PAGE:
A variety of methods is used to diagnose paranasal sinus and nasal cavity cancer. They include:
- Physical exam and history: An exam of the body to check general signs of health. The head, neck, mouth and throat will be checked for signs of disease such as lumps or anything else that seems unusual. A history of the patient's health habits and past illnesses and treatments will also be taken.
- After a physical exam that reveals cause for suspicion of paranasal sinus and nasal cavity cancer, imaging tests may be ordered to determine the extent of spread of the tumor, if any. Standard imaging tests include:
- MRI (magnetic resonance imaging): A procedure that uses a magnet, radio waves and a computer to make a series of detailed pictures of areas inside the body. This procedure is also called nuclear MRI, or NMRI.
- CT scan (computed tomography scan): A procedure that makes a series of detailed pictures of areas inside the body, taken from different angles. The pictures are made by a computer linked to an X-ray machine. Contrast medium (a dye injected into a vein or swallowed to help the organs or tissues show up more clearly) is generally not used when imaging the sinonasal area. This procedure is also called computed tomography computerized tomography, or computerized axial tomography.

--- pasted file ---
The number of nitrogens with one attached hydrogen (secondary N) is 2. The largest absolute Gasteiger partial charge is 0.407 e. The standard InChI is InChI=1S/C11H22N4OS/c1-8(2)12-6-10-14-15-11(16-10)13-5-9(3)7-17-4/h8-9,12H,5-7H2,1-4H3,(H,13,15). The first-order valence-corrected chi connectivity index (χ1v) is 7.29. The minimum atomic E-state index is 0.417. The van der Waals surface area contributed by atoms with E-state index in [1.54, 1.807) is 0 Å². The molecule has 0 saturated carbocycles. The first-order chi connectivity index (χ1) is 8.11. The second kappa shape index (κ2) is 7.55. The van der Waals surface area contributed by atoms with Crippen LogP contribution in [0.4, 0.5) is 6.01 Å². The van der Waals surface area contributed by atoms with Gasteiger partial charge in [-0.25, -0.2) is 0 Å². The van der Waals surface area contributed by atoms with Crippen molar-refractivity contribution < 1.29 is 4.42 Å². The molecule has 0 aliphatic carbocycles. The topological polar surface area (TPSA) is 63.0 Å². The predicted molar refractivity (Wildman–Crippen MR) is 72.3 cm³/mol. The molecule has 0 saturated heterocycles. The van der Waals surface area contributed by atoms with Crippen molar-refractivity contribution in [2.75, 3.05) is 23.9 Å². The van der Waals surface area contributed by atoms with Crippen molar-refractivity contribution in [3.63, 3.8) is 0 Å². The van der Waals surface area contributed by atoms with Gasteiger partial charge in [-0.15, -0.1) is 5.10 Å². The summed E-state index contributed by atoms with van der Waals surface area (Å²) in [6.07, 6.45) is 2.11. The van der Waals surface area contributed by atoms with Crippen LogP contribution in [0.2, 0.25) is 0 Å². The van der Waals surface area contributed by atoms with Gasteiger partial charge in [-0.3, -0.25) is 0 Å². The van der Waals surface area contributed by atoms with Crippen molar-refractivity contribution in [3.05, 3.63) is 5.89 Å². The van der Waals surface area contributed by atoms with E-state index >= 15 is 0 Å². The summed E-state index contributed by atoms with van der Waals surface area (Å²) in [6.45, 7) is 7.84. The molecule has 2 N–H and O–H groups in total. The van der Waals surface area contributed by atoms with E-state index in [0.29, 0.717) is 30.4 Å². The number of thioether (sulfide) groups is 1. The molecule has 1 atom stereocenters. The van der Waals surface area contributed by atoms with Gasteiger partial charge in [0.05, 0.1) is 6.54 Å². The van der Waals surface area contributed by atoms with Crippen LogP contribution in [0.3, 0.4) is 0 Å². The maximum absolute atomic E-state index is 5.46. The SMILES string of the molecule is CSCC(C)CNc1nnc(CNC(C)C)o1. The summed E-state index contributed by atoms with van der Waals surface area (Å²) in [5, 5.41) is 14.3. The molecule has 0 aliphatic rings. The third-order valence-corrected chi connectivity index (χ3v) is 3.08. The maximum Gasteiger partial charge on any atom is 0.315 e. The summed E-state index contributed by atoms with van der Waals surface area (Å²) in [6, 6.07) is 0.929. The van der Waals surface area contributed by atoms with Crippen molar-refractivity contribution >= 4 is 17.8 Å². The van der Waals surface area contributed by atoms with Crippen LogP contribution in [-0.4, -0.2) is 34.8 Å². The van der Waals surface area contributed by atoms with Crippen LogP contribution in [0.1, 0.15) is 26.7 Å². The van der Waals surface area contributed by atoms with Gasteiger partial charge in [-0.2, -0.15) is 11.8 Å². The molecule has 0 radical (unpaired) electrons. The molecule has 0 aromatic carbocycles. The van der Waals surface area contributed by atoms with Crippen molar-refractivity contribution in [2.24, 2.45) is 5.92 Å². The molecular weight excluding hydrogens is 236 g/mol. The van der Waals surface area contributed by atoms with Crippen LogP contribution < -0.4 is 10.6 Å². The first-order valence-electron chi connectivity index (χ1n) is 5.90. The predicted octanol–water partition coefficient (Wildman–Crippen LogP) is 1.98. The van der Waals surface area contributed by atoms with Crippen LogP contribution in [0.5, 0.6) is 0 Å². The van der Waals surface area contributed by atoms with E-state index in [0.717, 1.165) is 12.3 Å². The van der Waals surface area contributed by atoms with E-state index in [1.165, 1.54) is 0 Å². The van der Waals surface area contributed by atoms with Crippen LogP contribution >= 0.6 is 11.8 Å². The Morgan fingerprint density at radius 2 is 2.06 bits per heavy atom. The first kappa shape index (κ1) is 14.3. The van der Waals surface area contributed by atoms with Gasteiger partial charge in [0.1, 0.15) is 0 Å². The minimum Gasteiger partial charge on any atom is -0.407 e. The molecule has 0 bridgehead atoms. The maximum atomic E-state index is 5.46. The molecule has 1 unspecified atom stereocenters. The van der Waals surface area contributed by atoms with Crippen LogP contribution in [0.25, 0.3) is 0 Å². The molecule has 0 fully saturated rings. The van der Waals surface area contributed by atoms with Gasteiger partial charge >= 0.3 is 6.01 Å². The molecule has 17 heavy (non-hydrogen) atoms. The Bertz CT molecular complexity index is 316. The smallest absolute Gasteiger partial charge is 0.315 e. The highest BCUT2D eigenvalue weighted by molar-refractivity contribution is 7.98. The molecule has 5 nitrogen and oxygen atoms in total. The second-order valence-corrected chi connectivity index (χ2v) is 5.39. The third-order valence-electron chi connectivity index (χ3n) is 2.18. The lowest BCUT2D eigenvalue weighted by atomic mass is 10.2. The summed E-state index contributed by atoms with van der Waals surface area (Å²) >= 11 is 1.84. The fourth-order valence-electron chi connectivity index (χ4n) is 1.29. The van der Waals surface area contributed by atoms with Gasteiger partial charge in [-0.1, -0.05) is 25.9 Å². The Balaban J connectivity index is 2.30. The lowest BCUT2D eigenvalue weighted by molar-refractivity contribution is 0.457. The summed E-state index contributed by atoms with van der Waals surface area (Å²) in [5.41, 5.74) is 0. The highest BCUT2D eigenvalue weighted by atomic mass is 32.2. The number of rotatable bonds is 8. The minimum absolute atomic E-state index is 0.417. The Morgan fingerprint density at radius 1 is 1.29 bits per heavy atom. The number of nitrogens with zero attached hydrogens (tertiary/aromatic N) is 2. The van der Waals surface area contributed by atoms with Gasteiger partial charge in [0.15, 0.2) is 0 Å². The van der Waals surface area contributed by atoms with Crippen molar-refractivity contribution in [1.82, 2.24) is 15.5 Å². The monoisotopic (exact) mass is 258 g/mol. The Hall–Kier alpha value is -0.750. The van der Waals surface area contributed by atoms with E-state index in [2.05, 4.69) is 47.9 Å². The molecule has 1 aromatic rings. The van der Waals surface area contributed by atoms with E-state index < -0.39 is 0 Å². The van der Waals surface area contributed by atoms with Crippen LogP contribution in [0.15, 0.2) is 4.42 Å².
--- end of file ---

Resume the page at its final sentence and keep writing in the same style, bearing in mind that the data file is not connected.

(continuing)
Note: MRI and CT scans are preferred over conventional radiography (X-ray).
- Bone scan: A procedure to check if there are rapidly dividing cells such as cancer cells in the bone. A very small amount of radioactive material is injected into a vein and travels through the bloodstream. The radioactive material collects in the bones and is detected by a scanner.
After identifying the primary site or sites of the tumor, the following may be performed:
- Nasoscopy: A procedure to look inside the nose for abnormal areas. A nasoscope is inserted into the nose. A nasoscope is a thin, tube-like instrument with a light and a lens for viewing. It may also have a tool to remove tissue samples for biopsy.
- Biopsy: The removal of suspect tissue for analysis. A pathologist views the tissue under a microscope to look for cancer cells. This test is necessary to establish three things: 1) whether the tumor is benign or malignant, 2) what type of cell the tumor originated from and 3) what grade, or level of differentiation, the tumor cells display.